Lung cancer results from multiple changes in the genome of susceptible pulmonary cells caused by exposure to carcinogens found in tobacco smoke, the environment, or the workplace. Recent studies suggest that histologically apparent lung cancer is due to the sequential accumulation of specific genetic and morphologic changes to the normal epithelial cells of the lung. Positive signallers, such as those mediated by the oncogene RAS, and negative signallers, such as those mediated by the tumor suppressor retinoblastoma protein (RB), contribute to unchecked cell growth and proliferation. Other key molecular derangements can also be considered hallmarks of cancer, including evasion of apoptosis and senescence, angiogenesis, tissue invasion, and metastases. Epigenetic inactivation of genes via DNA methylation provides another novel way of evading normal cellular control mechanisms. The new knowledge of the human genome coupled with global methods of detecting genetic abnormalities and profiling gene expression in tumor cells may enable us to understand the signaling pathways of lung cancer cells. These are molecular targets for new cancer therapeutics such as receptor tyrosine kinase inhibitors. This information could advance risk assessment, early detection, prognosis, and therapy for lung cancer.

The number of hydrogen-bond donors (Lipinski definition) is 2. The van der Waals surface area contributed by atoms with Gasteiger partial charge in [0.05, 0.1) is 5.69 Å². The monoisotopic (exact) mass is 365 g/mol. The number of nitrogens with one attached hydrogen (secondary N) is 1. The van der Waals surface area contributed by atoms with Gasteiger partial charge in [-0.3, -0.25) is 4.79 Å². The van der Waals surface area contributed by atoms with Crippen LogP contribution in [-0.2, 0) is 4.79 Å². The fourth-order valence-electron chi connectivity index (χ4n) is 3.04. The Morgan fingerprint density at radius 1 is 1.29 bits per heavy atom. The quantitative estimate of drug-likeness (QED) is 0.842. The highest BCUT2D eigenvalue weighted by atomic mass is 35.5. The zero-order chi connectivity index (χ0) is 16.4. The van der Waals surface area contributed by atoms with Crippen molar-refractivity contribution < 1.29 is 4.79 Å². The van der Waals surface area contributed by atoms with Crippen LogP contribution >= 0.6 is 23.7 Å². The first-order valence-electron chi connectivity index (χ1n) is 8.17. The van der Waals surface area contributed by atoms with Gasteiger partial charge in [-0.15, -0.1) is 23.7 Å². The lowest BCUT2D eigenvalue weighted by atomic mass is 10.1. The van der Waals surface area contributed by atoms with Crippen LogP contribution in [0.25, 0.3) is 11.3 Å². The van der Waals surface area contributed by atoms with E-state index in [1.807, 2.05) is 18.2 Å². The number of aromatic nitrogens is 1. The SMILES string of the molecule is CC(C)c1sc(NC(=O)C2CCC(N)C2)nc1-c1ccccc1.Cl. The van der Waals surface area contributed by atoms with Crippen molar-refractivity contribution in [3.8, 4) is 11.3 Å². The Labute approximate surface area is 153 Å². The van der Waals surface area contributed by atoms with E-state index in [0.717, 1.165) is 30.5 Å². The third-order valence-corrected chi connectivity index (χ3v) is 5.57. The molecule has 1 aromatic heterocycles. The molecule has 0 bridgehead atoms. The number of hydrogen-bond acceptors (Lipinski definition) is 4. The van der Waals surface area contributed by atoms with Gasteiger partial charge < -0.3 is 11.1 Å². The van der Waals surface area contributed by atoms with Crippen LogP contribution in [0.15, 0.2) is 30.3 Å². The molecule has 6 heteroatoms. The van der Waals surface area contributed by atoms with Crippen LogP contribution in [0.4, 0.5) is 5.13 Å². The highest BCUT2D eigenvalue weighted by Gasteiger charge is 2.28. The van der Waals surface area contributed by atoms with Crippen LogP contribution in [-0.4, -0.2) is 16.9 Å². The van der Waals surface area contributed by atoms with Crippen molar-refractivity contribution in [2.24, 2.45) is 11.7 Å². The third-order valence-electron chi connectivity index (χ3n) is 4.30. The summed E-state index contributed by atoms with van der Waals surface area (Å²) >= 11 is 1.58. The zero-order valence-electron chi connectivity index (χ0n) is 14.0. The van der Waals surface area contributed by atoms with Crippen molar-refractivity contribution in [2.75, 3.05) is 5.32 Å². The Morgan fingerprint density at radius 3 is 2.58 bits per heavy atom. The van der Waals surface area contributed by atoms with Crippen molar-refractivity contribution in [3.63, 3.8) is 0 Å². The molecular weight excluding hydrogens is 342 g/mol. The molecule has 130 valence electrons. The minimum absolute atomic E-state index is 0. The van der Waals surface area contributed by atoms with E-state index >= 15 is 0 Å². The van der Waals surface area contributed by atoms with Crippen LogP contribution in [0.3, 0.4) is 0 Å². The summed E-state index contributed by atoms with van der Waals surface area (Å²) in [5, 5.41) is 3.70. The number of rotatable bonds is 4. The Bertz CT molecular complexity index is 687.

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  • Article Type: Review Article
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